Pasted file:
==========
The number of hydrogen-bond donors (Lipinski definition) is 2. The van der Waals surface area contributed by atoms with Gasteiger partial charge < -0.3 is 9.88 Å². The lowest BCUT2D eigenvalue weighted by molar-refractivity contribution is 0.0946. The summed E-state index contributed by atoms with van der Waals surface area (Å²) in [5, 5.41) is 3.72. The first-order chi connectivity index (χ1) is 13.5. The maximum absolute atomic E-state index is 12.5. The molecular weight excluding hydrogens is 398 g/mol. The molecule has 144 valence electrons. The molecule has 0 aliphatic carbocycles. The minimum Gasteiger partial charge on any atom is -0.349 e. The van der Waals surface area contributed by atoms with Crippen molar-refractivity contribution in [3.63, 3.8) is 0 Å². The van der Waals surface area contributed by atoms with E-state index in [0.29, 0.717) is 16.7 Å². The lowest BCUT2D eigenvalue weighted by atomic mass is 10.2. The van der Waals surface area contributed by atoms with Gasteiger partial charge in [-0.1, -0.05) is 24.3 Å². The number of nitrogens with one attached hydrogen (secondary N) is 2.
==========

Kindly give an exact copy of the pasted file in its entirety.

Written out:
The number of hydrogen-bond donors (Lipinski definition) is 2. The van der Waals surface area contributed by atoms with Gasteiger partial charge < -0.3 is 9.88 Å². The lowest BCUT2D eigenvalue weighted by molar-refractivity contribution is 0.0946. The summed E-state index contributed by atoms with van der Waals surface area (Å²) in [5, 5.41) is 3.72. The first-order chi connectivity index (χ1) is 13.5. The maximum absolute atomic E-state index is 12.5. The molecular weight excluding hydrogens is 398 g/mol. The molecule has 144 valence electrons. The molecule has 0 aliphatic carbocycles. The minimum Gasteiger partial charge on any atom is -0.349 e. The van der Waals surface area contributed by atoms with Crippen molar-refractivity contribution in [3.63, 3.8) is 0 Å². The van der Waals surface area contributed by atoms with E-state index in [0.29, 0.717) is 16.7 Å². The lowest BCUT2D eigenvalue weighted by atomic mass is 10.2. The van der Waals surface area contributed by atoms with Gasteiger partial charge in [-0.1, -0.05) is 24.3 Å². The number of nitrogens with one attached hydrogen (secondary N) is 2.